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The Troubadours to share stories, music in Macleod

wyatt easterling

Wyatt Easterling and The Troubadours -- Duane Steele, Lisa Brokop, Paul Jefferson and Jake Matthews -- will perform Nov. 8 in Fort Macleod.

Country music fans will come as close as they can Thursday, Nov. 8 to hosting some top musicians in their living room.
The relaxed, informal atmosphere of a house party will be created in the Empress Theatre in Fort Macleod when The Troubadours take the stage.
The Troubadours — Wyatt Easterling, Duane Steele, Lisa Brokop, Paul Jefferson and Jake Matthews — will share their music and stories in a format known as a writers’ round.
“The idea is to bring everyone onto the stage with you, to have everyone drop their guard,” Easterling said Friday in a telephone interview. “The atmosphere is more like a living room than a formal concert setting.”
The idea for the Troubadours began last year when Easterling was touring in Alberta and he put out the idea of bringing some songwriters together for a tour.
Easterling envisioned a travelling version of the writer’s round that made famous the Bluebird Cafe in Nashville.
The restaurant opened in 1982 and had a stage on which up-and-coming musicians would perform. In 1984 the first writer’s night was held featuring Don Schlitz, who had won a Grammy for the song The Gambler, made famous by Kenny Rogers.
In 1985 the Bluebird Cafe hosted its first “in the round” with songwriters Schlitz, Tom Schuyler, Fred Knoblach and Paul Overstreet. The songwriters sat in a semicircle onstage, taking turns telling stories and performing each other’s songs.
“It’s fun to sit in a group and communicate about how we came to write a particular song,” Easterling said. “It’s so much fun to share the songs and stories with people.”
Easterling said playing in the round is much different than doing his own show, in which he will prepare a list of songs to choose from, depending on the mood of the audience.
“It’s a different pace,” Easterling said of playing with The Troubadours. “When you’re in a round it doesn’t matter what you play. Everybody is so different that whatever you play is going to be different from what they play.”
Easterling first recruited his friend Duane Steele and later added Lisa Brokop and Paul Jefferson, and then brought Jake Matthews on board. Between them the artists have won 18 Juno and 35 Canadian and U.S. country music awards.
Easterling writes songs that tell stories in the musical tradition of his original home in Chapel Hill, North Carolina. His latest album, Where This River Goes, is a collection of those songs.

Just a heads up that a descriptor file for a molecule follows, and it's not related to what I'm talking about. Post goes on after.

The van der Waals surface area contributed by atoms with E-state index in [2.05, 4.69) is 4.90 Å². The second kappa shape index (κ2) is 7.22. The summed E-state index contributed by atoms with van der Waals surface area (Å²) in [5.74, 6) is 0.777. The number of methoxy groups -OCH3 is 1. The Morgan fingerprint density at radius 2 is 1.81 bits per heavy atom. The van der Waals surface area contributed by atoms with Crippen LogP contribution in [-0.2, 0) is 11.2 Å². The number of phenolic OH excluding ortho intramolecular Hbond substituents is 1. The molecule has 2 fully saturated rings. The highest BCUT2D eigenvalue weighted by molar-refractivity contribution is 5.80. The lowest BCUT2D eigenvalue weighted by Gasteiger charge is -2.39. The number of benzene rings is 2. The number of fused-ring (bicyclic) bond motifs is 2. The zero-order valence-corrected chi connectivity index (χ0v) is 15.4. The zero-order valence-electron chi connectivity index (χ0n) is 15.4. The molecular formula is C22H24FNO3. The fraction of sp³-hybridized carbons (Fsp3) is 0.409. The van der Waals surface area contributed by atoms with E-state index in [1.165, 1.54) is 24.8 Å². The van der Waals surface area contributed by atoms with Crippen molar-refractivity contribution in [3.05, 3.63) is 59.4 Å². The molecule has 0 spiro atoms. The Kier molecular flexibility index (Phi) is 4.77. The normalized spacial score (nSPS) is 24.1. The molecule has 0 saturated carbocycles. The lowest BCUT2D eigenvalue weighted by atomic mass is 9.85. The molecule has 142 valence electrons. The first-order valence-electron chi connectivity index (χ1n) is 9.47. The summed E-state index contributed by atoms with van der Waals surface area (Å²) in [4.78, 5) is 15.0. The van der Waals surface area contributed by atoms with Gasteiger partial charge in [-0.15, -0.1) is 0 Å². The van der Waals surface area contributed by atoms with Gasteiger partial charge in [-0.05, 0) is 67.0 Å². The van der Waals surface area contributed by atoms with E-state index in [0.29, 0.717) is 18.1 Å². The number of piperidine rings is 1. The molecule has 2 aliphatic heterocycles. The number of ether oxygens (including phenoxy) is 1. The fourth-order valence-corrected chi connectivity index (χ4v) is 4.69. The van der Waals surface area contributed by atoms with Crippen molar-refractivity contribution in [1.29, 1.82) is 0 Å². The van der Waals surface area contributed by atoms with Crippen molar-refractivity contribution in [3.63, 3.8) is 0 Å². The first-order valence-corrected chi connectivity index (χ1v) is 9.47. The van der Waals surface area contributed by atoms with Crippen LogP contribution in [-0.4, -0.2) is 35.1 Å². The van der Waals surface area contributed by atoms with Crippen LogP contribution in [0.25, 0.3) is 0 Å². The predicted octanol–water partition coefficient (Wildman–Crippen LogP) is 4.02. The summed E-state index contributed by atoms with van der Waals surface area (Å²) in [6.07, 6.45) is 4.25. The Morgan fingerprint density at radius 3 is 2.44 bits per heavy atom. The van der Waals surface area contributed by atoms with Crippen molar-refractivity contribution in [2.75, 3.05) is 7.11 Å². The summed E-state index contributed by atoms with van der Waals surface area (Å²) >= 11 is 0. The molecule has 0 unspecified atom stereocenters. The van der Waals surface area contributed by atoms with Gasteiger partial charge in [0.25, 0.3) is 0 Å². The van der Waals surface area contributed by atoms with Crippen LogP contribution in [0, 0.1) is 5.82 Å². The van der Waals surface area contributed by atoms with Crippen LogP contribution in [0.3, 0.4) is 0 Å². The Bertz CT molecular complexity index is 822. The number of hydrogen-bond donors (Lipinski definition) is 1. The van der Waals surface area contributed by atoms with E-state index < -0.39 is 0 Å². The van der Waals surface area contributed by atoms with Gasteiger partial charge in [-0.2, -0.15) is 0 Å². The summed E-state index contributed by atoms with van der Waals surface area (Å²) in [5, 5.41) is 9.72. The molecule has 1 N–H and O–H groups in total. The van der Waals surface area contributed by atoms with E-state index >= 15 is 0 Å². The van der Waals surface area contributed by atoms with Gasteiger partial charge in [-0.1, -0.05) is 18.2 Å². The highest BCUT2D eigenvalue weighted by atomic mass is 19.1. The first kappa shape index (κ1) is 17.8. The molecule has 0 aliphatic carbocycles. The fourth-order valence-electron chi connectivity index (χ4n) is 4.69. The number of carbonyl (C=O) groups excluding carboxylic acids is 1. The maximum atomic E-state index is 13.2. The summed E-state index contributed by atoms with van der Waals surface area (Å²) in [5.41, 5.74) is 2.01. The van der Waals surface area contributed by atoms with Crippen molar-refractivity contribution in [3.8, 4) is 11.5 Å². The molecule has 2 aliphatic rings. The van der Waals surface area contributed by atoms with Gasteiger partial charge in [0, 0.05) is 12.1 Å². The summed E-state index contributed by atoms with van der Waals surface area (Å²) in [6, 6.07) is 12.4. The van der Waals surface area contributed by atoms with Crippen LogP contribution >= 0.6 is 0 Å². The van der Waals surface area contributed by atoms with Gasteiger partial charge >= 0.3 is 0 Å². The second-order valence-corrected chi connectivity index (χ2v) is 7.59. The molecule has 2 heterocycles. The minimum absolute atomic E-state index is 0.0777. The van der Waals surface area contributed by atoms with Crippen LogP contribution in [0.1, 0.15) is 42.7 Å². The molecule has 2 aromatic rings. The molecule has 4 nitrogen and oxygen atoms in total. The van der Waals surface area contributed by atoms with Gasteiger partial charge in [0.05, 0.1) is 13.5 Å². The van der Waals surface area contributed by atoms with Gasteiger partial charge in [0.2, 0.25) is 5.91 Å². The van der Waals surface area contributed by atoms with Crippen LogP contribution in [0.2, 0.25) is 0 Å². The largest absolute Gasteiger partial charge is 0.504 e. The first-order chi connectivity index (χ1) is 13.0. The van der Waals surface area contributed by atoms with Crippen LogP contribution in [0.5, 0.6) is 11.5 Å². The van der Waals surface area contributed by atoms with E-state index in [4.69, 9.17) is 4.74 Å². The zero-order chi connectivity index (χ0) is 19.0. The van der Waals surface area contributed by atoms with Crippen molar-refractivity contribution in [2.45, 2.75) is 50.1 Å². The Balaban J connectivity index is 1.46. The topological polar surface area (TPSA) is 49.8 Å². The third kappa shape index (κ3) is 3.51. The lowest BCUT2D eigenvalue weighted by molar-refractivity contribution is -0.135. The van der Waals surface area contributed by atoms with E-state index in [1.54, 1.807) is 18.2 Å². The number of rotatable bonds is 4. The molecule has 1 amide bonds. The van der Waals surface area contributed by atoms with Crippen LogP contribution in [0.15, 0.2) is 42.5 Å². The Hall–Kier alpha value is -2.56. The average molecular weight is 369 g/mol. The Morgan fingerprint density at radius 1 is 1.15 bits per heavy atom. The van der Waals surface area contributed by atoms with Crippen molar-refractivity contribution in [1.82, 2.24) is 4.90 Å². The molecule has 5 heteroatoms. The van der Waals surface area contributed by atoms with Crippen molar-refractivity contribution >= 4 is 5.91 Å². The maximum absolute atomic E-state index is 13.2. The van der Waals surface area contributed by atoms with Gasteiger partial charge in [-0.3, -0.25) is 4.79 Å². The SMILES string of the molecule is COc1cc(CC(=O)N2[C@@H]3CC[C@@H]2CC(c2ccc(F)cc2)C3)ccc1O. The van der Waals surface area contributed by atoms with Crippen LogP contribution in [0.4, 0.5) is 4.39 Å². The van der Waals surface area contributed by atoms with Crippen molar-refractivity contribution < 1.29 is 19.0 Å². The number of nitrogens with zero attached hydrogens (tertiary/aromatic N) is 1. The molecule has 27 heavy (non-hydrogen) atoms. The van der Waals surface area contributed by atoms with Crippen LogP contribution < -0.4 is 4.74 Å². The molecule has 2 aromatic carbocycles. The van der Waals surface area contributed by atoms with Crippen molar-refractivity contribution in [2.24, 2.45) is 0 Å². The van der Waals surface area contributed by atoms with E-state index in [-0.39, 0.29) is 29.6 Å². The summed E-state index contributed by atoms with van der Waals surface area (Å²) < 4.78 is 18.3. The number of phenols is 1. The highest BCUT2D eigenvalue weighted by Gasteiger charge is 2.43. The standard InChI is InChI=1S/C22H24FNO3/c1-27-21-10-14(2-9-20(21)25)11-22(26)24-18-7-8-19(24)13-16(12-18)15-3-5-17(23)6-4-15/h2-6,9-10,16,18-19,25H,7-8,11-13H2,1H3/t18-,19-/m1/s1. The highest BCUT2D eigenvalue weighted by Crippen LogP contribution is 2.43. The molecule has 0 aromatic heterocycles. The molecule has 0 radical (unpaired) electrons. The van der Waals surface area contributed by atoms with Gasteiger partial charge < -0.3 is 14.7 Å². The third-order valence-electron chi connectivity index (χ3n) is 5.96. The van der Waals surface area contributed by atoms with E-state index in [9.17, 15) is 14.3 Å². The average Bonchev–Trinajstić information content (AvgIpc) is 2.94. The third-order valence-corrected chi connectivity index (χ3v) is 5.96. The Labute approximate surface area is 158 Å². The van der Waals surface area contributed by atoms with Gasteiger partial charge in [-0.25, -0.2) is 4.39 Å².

Easterling recently won the songwriter’s contest at the Smoky Mountains Festival, and is showcasing this fall for the Ontario Council of Folk Festivals.
A native of Hines Creek, Alta, Steele has been a mainstay on Canada’s country music charts since 1993, earning 15 Juno and Canadian Country Music Association nominations.
Songs Steele has written have been recorded by stars such as Sammy Kershaw, Gord Bamford, Poverty Plainsmen, Eli Barsi, Lisa Hewitt and Jamie Warren.
Since she appeared on the country music scene in the early 1990s Brokop has released seven albums and has earned 15 nominations for the Canadian Country Music Association’s female artist of the year award.
Paul Jefferson in 1991 moved to Nashville to pursue a full-time career in music and rose to fame with the hits “Check Please” and “I Might Just Make It.”
Jefferson has toured with Trisha Yearwood, Dwight Yoakum, John Berry and others, and has written songs for people such as Keith Urban, Buddy Jewell and Aaron Tippin.
Mathews has had numerous top 20 hits and several Canadian Country Music Award nominations. His album Time After Time was named Album of the Year by Country Music News. If I Had It My Way, the first single from his latest album Red Tail Lights spent 36 weeks on the charts.
The Troubadours started their tour Oct. 27 in Grande Prairie and will play Fairview, Bassano, Innisfail, Sherwood Park and Camrose before they hit Fort Macleod, wrapping up the tour with stops in Calgary and Jasper.
Easterling said the spontaneous nature of in the round means each show is unique and relaxed.
“We’ve all done it for long enough that we don’t have to prove anything to anybody,” Easterling said. “The shows take on a life of their own.”

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